Agglutinating and fusing flexion

The term inflection is not only used for inflection in the narrower sense (fusion), but it also often includes so-called agglutination (coarse and easily separable addition of affixes ). Therefore the term inflectional language is in many cases a synonym for a synthetic language .

  • Inflection in the sense of fusion occurs when word stems are changed ( inflected forms are formed ) in order to express grammatical categories.
  • Agglutination largely dispenses with this remedy; only the so-called vowel harmony is permitted.

Thus, an inflectional form for expressing grammatical categories can be formed in two ways: through agglutination and fusion (merging of morphemes). So one can distinguish agglutinating and fusing flexion.

The degree of fusion between the root of the word and the inflected ending is different. While with agglutination the inflected endings ideally only represent a single inflectional category, are simply appended to the word and are therefore easy to split up, this is not possible with fusion.

To explain some examples from the German language.

  • In the case of Kind-er-n , Kind stands for the word ( lexeme ), - {er} for the plural and - {n} for the dative. The word structure is agglutinating (strung together): The components of the word do not influence each other in terms of their form. If all inflected forms of German words were formed in this way, German would be an agglutinating language. But this is not the case.
  • Many plurals are formed differently, e.g. B. fathers . The same inflectional endings are used here as in children ; but at the same time the vowel of the word stem changes. This is no longer agglutinating, but a characteristic of fusion.
  • There are also cases like there (3rd person singular subjunctive in the past tense). Here - {e} stands for the 3rd person singular; the change from the stem vowel -e- (in geb-en ) to -a- stands for simple past; the change from this -a- to -ä- for the subjunctive. In -ä- several grammatical categories are expressed at the same time in this verb: past tense and subjunctive. The root form gäb- stands for the word + past tense + subjunctive. This is typical of fusion in inflection.

Fusion also means that the choice between the allomorphs is not only determined by the sound environment. In the case of the plural of dog - dogs and mouth - mouths , one can see that the stems contain almost the same sounds; nevertheless the plurals are formed differently. This cannot be due to the phonetic environment of the plural endings and is another hallmark of fusion.

  • The weak verbs show features of agglutination in German: rett-et-e consists of a string of unchanged word stem + inflectional ending for simple past - {(e) t} - + inflected ending for person / number - {e}.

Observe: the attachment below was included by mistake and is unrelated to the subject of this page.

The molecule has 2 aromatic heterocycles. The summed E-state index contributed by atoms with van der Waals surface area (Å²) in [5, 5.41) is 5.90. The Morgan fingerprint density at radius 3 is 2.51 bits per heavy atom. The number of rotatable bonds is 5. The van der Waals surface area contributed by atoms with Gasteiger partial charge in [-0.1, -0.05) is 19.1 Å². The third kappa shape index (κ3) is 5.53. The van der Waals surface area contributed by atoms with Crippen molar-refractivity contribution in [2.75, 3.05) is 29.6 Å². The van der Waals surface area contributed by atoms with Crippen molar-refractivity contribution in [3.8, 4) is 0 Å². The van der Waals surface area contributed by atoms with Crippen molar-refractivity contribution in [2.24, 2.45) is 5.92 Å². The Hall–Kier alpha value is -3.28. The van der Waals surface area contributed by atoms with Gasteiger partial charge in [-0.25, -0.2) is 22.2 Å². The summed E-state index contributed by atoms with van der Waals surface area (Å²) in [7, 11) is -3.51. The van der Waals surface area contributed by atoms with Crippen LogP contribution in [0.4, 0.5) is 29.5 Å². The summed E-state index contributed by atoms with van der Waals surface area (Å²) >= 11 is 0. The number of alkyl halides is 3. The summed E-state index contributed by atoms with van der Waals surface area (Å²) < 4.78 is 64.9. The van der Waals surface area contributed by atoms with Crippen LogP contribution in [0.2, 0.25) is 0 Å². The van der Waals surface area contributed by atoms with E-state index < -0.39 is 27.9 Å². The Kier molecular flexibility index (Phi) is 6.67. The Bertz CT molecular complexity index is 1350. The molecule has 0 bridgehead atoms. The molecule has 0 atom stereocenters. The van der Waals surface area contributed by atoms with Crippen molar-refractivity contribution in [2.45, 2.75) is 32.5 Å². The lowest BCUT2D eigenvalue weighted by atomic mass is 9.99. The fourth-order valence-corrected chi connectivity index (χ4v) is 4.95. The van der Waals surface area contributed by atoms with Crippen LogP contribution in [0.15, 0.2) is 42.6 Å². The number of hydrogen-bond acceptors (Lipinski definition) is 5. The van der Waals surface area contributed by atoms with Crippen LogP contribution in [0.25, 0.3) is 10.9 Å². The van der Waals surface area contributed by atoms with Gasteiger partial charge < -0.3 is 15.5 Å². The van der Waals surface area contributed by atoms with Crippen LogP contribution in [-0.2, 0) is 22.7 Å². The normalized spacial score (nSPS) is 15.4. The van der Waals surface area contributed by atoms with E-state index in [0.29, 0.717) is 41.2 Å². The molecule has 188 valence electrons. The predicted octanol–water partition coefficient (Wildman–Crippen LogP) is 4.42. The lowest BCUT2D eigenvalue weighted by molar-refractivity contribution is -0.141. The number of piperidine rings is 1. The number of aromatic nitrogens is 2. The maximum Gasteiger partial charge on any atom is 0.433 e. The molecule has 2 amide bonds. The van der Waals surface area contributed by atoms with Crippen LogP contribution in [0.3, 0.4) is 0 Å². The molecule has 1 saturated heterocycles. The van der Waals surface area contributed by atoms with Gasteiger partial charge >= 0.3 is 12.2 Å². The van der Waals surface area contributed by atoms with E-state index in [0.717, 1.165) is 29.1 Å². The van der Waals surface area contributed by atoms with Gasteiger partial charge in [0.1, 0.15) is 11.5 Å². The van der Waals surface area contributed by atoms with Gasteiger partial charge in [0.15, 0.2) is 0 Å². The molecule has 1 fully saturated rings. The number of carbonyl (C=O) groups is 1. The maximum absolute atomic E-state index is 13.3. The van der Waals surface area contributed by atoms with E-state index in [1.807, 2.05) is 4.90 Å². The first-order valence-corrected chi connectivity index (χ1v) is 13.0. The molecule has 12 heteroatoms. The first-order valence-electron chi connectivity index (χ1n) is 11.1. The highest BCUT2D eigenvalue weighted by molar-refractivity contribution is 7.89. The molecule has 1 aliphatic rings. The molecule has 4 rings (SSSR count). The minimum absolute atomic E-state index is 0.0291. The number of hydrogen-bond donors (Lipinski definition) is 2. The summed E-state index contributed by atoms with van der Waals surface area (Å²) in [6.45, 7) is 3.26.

• The corresponding form of the strong verb haben , on the other hand, shows merging features: (he) runs - ran . The inflectional ending is lost and the stem vowel also changes.

Overall, German, like almost all languages, is a mixed language if you look at the means by which the grammatical categories are formed.

The inflection is opposed to the comparison (= increase) and the derivation (= derivation), which is used to form new words. In German, merger only plays a relatively minor role in derivation.


Many Indo-European languages - e.g. B. German , Latin , Spanish , Slavic languages , Hindi - have an inflected or synthetic language structure . Within the Semitic languages , especially in the classical Arabic language, many inflections have been preserved.

In contrast, spoken French has lost many forms of inflection over the centuries. Although these are still preserved in the written form, they cannot be distinguished from mere hearing, for example: il donne (he gives) and ils donnent (they give), don (gift) and dons (gifts).

The English language has also given up almost all inflected forms in the last few centuries, so it shows an analytical language structure . Here is a comparison of the conjugation of the verb make in the Middle English , Early New English and modern forms:

Middle English Early New English New English
I mak e I. make I. make
þu make st thou mak st you make
he / she / it make þ he / she / it make th he / she / it make s
we make n we make we make
ȝe make n ye make you make
þey make n they make they make

In contrast to inflected or synthetic languages ​​are analytical or isolating languages .

See also


  • Hadumod Bußmann (Ed.): Lexicon of Linguistics. 3rd, updated and expanded edition. Kröner, Stuttgart 2002, ISBN 3-520-45203-0 .
  • Duden. The grammar. 7th, completely new and expanded edition. Dudenverlag, Mannheim / Leipzig / Vienna / Zurich 2005, ISBN 3-411-04047-5 .
  • Heide Wegener: The nominal inflection of German - understood as a subject of study. Niemeyer, Tübingen 1995, ISBN 3-484-31151-7 .
  • Jörg Meibauer: Introduction to German linguistics. 2nd updated edition. JB Metzler, Stuttgart 2007, ISBN 978-3-476-02141-0 .
  • Karin Pittner: Introduction to German Linguistics. 2nd, revised and expanded edition. Scientific Book Society (WBG), ISBN 978-3-534-26794-1 .

Web links

Wiktionary: Inflection  - explanations of meanings, word origins, synonyms, translations
Wiktionary: Inflection  - explanations of meanings, word origins, synonyms, translations
Wiktionary: Bend  - explanations of meanings, word origins, synonyms, translations

Individual evidence

  1. Duden online: Flexion
  2. Duden online: diffraction
  3. Duden online: Bend .
  4. Duden online: bow , points 4 a) and 4 b)
  5. Duden online: biegen , point 1 b)
  6. Duden online: inflect